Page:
It is known that the criminal justice process is most often perceived as a negative experience by victims, witnesses, as well as defendants. Whilst measures have been put into place across the globe to improve their experiences, there is still much more which needs to be done, especially as the process can involve secondary victimisation of those participating in it and prolonged trauma. The current opinion piece centres on the use of trained dogs to help the experiences of criminal justice system users during active cases. Whilst this practice is mostly used in North America, hints at bringing varying types of dogs into the criminal justice system are visible elsewhere, too. With the criminal justice users in mind, it is key to establish, from the offset, the positives of such service, but also be very aware of its limitations and challenges, in order for the service delivering what it aims without causing a disruption to the criminal justice process or its users. This piece provides a theoretical and practical analysis of topics surrounding the use of specially trained dogs to support criminal justice system users with the view of highlighting our lack of knowledge on the topic and practical challenges of this service.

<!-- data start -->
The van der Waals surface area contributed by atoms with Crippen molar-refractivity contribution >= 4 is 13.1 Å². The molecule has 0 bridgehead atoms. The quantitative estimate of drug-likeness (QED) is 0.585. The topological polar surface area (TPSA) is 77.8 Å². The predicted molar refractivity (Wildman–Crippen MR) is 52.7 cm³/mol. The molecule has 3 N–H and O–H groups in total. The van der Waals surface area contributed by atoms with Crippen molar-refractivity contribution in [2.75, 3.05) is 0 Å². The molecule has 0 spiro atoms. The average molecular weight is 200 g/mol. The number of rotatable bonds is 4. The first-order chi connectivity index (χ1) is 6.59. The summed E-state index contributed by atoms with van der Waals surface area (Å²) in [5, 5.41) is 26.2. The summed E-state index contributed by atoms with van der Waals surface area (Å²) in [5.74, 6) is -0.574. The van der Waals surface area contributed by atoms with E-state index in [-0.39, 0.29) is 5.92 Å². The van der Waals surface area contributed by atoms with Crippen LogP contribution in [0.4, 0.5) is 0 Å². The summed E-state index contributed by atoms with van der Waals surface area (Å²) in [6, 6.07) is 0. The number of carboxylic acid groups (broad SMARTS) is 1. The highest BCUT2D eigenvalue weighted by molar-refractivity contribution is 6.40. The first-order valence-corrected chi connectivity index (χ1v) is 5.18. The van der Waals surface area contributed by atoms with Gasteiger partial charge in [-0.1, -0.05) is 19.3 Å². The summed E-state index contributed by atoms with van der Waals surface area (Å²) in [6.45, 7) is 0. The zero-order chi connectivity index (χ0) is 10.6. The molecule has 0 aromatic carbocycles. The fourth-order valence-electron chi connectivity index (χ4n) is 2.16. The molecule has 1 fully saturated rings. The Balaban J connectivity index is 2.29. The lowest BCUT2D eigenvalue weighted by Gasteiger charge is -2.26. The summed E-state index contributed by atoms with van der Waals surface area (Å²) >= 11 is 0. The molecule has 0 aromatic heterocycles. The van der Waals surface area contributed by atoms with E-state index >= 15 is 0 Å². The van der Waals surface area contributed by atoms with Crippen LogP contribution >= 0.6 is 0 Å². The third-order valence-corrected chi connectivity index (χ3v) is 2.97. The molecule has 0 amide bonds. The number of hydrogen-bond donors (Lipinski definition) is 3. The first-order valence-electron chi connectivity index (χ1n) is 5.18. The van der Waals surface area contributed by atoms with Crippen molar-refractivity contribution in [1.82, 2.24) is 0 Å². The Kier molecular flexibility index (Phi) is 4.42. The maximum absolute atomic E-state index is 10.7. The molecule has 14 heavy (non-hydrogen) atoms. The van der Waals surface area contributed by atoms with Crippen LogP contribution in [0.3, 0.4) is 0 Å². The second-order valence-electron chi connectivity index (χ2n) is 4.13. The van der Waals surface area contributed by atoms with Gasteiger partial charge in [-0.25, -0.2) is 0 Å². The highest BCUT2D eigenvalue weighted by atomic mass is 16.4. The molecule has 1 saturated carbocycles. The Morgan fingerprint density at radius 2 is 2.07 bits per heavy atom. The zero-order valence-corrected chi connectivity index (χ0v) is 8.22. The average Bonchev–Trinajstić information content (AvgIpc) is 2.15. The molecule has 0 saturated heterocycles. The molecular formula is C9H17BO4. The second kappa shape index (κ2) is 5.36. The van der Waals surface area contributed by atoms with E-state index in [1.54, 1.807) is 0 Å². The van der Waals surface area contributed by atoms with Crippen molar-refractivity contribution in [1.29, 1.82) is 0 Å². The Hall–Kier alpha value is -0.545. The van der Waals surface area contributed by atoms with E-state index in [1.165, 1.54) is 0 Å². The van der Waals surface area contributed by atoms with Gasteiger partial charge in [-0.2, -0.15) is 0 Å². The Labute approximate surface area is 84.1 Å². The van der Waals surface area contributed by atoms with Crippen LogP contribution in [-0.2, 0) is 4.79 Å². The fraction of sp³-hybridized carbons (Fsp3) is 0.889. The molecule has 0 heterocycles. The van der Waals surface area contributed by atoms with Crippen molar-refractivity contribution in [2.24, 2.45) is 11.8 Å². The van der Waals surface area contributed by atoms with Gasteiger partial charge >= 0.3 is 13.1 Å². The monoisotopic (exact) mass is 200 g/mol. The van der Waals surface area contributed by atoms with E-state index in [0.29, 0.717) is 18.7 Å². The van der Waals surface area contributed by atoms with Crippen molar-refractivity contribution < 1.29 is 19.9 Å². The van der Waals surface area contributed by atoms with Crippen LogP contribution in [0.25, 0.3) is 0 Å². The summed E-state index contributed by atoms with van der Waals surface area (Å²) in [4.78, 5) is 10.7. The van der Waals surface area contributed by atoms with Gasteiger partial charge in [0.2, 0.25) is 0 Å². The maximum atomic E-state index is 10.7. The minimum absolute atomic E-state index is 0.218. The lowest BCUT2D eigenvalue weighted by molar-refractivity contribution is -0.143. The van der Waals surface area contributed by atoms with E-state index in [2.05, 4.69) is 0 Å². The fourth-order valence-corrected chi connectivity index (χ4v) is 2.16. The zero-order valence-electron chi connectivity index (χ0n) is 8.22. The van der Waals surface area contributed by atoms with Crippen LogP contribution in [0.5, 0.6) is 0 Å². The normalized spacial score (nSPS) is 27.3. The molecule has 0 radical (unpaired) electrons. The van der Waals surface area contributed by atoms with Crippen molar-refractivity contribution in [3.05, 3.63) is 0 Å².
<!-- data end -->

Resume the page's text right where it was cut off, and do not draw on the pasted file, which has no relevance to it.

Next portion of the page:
|Publication Title||Pet Behavior Science|
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